September 28, 2011

The Great Post Office Box Race

By Kate Ruggles
Farmer Staff Writer

Long lines, congestion and frustration aren’t words that only describe the traffic situation anymore. These words can be applied to situations all around Watford City.
Local businesses have been hit hard by the increasing demands a rising population can bring. The Watford City Post Office is no different.
A year ago, the Watford City Post Office received and processed mail for around 2,500 people. Now, that same branch, a year later, is processing mail for, and servicing, over 6,000 people.
That’s a big jump. Especially, when you consider the fact that during the past year, the post office ran out of available post office boxes, forcing those new to town to have their mail sent to general delivery.
“We have roughly 250 people/families on a waiting list for post office boxes,” states Jason Hirst, Watford City postmaster.
According to Hirst, a year ago the post office still had around 300 unoccupied post office boxes. Now, they are all occupied.
“There is no way to quantify the number of people that receive mail through general delivery, because there is no application process. It’s just their name sent to general delivery,” Hirst says.
“However, we can assume that if those who are waiting for a box want to receive mail in town, there could be 250 people or more, using the general delivery system to receive their mail.”
The way general delivery works is that someone has their mail sent to the post office, with their name, General Delivery, Watford City, N.D. 58854. They then have to collect their mail at the service counter.
The increase in people receiving their mail via general delivery is one reason for the long lines at the post office.
Hirst reports that when the mail arrives, they have to sort it into carrier routes, post office boxes and general delivery, according to name.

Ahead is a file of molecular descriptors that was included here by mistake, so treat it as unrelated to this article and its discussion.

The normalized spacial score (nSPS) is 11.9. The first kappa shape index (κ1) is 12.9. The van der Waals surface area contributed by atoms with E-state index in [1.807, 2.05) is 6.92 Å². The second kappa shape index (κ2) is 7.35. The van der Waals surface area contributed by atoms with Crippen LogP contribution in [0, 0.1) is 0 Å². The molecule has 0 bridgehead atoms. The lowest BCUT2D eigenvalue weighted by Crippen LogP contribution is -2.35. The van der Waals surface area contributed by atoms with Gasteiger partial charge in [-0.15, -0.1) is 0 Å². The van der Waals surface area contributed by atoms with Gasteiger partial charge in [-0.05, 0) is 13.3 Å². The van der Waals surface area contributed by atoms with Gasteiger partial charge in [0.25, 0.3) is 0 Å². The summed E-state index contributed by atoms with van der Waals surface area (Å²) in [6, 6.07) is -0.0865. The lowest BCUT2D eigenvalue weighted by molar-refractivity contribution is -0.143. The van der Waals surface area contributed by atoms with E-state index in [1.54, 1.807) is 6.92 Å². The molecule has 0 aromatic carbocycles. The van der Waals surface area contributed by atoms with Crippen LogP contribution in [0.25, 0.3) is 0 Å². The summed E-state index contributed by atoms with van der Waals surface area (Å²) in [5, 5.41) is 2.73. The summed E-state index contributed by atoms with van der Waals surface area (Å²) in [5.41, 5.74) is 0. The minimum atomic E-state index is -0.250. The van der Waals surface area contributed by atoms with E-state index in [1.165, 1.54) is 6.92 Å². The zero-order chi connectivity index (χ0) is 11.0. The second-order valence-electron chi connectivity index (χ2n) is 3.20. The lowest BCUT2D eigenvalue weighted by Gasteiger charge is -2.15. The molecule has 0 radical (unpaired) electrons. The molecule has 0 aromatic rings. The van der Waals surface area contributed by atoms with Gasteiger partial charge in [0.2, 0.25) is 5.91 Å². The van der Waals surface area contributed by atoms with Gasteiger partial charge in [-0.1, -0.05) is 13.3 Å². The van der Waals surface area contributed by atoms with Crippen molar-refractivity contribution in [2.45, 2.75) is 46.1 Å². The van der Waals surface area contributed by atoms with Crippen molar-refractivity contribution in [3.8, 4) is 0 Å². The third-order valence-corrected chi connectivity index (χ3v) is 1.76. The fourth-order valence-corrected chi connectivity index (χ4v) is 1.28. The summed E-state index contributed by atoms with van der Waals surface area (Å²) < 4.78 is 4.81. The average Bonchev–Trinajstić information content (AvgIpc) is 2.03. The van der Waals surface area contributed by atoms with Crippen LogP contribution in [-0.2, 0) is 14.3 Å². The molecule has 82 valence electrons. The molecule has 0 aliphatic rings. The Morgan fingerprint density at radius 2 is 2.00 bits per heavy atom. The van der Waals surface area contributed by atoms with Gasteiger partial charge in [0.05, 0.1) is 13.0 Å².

Watford City’s increased population and shortage of post office boxes is only part of the problem.
According to Hirst, Watford City’s mail truck comes from Williston and Minot before that. Sometime in the past year, the Minot and Williston post offices also experienced a growth in their mail volume and work load.
“The mail truck used to arrive at 8:30 a.m. Now it arrives between  9:00 and 9:30 a.m.,” Hirst states. “This is because we are last in line to get mail from Minot.”
Having to wait until after 9:00 a.m. to sort the mail provides another explanation for longer wait times at the service counter.
This is because the counter also opens at 9 a.m., forcing Watford City’s postal workers to sort the mail at the same time they are waiting on customers.
To alleviate some of the slowdown caused by general delivery, the post office plans to place 120 temporary post office boxes, called spinner boxes, into their lobby. Hirst states that there may be plans to add more at a later date.
According to Hirst, adding more postal boxes in Watford City is needed for several reasons. The most obvious is to serve a growing population. But more boxes would also allow the post office to better keep track of its customers, since getting a box requires a contract and information about the owner.
In addition, more boxes would also clear up space in the mail room. Space which is becoming more and more cramped.
And, with the post office literally running out of space, Hirst is also exploring the concept of Neighborhood Distribution Collection Box Units, NDCBUs, to office complexes in town.
“This would essentially take post office boxes occupied by businesses in the same building, and bring the mail to a ‘distribution box unit’ located outside their office building,” states Hirst.
Each separate business would hold a key for their box and retrieve their mail from the NDCBU instead of heading to the post office.
“This would free up a few more post office boxes. It could help those businesses that are new to town and getting mail through general delivery.”
Finally, Hirst does state that with recent budget cuts and branch closures, the post office is more likely to invest in a more temporary solution right now, rather than a permanent one.